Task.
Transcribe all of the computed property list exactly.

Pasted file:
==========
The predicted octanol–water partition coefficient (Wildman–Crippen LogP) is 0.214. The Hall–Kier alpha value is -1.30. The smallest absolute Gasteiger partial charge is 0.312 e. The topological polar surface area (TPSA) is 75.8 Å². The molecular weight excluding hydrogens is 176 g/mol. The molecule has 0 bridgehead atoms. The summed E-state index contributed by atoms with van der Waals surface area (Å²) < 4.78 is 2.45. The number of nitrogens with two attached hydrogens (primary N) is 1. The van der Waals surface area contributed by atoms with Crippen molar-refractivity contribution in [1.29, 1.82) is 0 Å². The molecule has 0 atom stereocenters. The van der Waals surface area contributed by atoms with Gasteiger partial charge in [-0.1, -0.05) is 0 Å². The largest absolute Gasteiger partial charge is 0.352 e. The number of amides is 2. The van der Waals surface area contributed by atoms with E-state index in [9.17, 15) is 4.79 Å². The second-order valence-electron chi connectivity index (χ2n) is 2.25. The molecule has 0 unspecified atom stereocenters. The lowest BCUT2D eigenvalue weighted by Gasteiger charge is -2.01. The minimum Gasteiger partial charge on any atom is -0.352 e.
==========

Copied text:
The predicted octanol–water partition coefficient (Wildman–Crippen LogP) is 0.214. The Hall–Kier alpha value is -1.30. The smallest absolute Gasteiger partial charge is 0.312 e. The topological polar surface area (TPSA) is 75.8 Å². The molecular weight excluding hydrogens is 176 g/mol. The molecule has 0 bridgehead atoms. The summed E-state index contributed by atoms with van der Waals surface area (Å²) < 4.78 is 2.45. The number of nitrogens with two attached hydrogens (primary N) is 1. The van der Waals surface area contributed by atoms with Crippen molar-refractivity contribution in [1.29, 1.82) is 0 Å². The molecule has 0 atom stereocenters. The van der Waals surface area contributed by atoms with Gasteiger partial charge in [-0.1, -0.05) is 0 Å². The largest absolute Gasteiger partial charge is 0.352 e. The number of amides is 2. The van der Waals surface area contributed by atoms with E-state index in [9.17, 15) is 4.79 Å². The second-order valence-electron chi connectivity index (χ2n) is 2.25. The molecule has 0 unspecified atom stereocenters. The lowest BCUT2D eigenvalue weighted by Gasteiger charge is -2.01. The minimum Gasteiger partial charge on any atom is -0.352 e.